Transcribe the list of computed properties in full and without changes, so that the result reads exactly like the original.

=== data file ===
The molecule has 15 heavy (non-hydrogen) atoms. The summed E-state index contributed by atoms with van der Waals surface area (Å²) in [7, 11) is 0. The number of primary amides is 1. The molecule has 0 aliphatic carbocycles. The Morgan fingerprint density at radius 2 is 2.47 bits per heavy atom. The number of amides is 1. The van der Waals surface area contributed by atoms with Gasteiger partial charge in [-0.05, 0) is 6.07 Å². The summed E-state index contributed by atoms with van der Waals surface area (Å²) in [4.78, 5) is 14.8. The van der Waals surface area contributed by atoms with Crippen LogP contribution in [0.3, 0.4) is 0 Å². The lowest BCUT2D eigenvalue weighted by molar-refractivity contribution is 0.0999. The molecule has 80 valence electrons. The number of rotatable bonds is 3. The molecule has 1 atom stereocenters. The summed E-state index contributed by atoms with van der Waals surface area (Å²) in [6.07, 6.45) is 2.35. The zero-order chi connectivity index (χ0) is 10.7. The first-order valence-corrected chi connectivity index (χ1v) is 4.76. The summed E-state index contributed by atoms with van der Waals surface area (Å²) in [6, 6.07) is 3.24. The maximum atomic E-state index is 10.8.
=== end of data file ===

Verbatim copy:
The molecule has 15 heavy (non-hydrogen) atoms. The summed E-state index contributed by atoms with van der Waals surface area (Å²) in [7, 11) is 0. The number of primary amides is 1. The molecule has 0 aliphatic carbocycles. The Morgan fingerprint density at radius 2 is 2.47 bits per heavy atom. The number of amides is 1. The van der Waals surface area contributed by atoms with Gasteiger partial charge in [-0.05, 0) is 6.07 Å². The summed E-state index contributed by atoms with van der Waals surface area (Å²) in [4.78, 5) is 14.8. The van der Waals surface area contributed by atoms with Crippen LogP contribution in [0.3, 0.4) is 0 Å². The lowest BCUT2D eigenvalue weighted by molar-refractivity contribution is 0.0999. The molecule has 80 valence electrons. The number of rotatable bonds is 3. The molecule has 1 atom stereocenters. The summed E-state index contributed by atoms with van der Waals surface area (Å²) in [6.07, 6.45) is 2.35. The zero-order chi connectivity index (χ0) is 10.7. The first-order valence-corrected chi connectivity index (χ1v) is 4.76. The summed E-state index contributed by atoms with van der Waals surface area (Å²) in [6, 6.07) is 3.24. The maximum atomic E-state index is 10.8.